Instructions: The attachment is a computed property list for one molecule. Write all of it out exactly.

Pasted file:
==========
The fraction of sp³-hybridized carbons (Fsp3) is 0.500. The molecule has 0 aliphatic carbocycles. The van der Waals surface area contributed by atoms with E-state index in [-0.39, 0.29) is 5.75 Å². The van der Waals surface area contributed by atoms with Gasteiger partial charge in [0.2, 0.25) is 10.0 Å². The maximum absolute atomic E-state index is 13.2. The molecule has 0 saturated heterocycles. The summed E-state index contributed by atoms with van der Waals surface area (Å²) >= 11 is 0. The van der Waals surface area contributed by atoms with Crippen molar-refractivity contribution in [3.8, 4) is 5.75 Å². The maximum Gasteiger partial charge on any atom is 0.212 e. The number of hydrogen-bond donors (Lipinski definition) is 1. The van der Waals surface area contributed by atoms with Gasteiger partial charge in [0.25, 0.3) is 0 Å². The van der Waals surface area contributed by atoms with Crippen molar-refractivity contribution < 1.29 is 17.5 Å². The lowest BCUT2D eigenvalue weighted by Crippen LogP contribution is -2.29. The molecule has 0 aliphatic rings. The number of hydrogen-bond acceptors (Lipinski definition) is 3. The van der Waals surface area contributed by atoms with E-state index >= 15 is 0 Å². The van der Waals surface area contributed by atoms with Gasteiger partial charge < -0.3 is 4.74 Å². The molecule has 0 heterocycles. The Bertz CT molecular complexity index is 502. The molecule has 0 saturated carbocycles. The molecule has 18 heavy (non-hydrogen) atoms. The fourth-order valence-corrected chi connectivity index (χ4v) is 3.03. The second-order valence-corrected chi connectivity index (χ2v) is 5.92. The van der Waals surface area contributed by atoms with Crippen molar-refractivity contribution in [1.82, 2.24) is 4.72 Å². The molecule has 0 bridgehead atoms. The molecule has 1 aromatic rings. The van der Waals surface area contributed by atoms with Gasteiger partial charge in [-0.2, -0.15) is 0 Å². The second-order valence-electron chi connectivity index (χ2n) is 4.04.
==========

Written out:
The fraction of sp³-hybridized carbons (Fsp3) is 0.500. The molecule has 0 aliphatic carbocycles. The van der Waals surface area contributed by atoms with E-state index in [-0.39, 0.29) is 5.75 Å². The van der Waals surface area contributed by atoms with Gasteiger partial charge in [0.2, 0.25) is 10.0 Å². The maximum absolute atomic E-state index is 13.2. The molecule has 0 saturated heterocycles. The summed E-state index contributed by atoms with van der Waals surface area (Å²) >= 11 is 0. The van der Waals surface area contributed by atoms with Crippen molar-refractivity contribution in [3.8, 4) is 5.75 Å². The maximum Gasteiger partial charge on any atom is 0.212 e. The number of hydrogen-bond donors (Lipinski definition) is 1. The van der Waals surface area contributed by atoms with Gasteiger partial charge in [0.25, 0.3) is 0 Å². The van der Waals surface area contributed by atoms with Crippen molar-refractivity contribution < 1.29 is 17.5 Å². The lowest BCUT2D eigenvalue weighted by Crippen LogP contribution is -2.29. The molecule has 0 aliphatic rings. The number of hydrogen-bond acceptors (Lipinski definition) is 3. The van der Waals surface area contributed by atoms with E-state index >= 15 is 0 Å². The van der Waals surface area contributed by atoms with Gasteiger partial charge < -0.3 is 4.74 Å². The molecule has 0 heterocycles. The Bertz CT molecular complexity index is 502. The molecule has 0 saturated carbocycles. The molecule has 18 heavy (non-hydrogen) atoms. The fourth-order valence-corrected chi connectivity index (χ4v) is 3.03. The second-order valence-corrected chi connectivity index (χ2v) is 5.92. The van der Waals surface area contributed by atoms with Crippen molar-refractivity contribution in [1.82, 2.24) is 4.72 Å². The molecule has 0 bridgehead atoms. The molecule has 1 aromatic rings. The van der Waals surface area contributed by atoms with Gasteiger partial charge in [-0.2, -0.15) is 0 Å². The second-order valence-electron chi connectivity index (χ2n) is 4.04.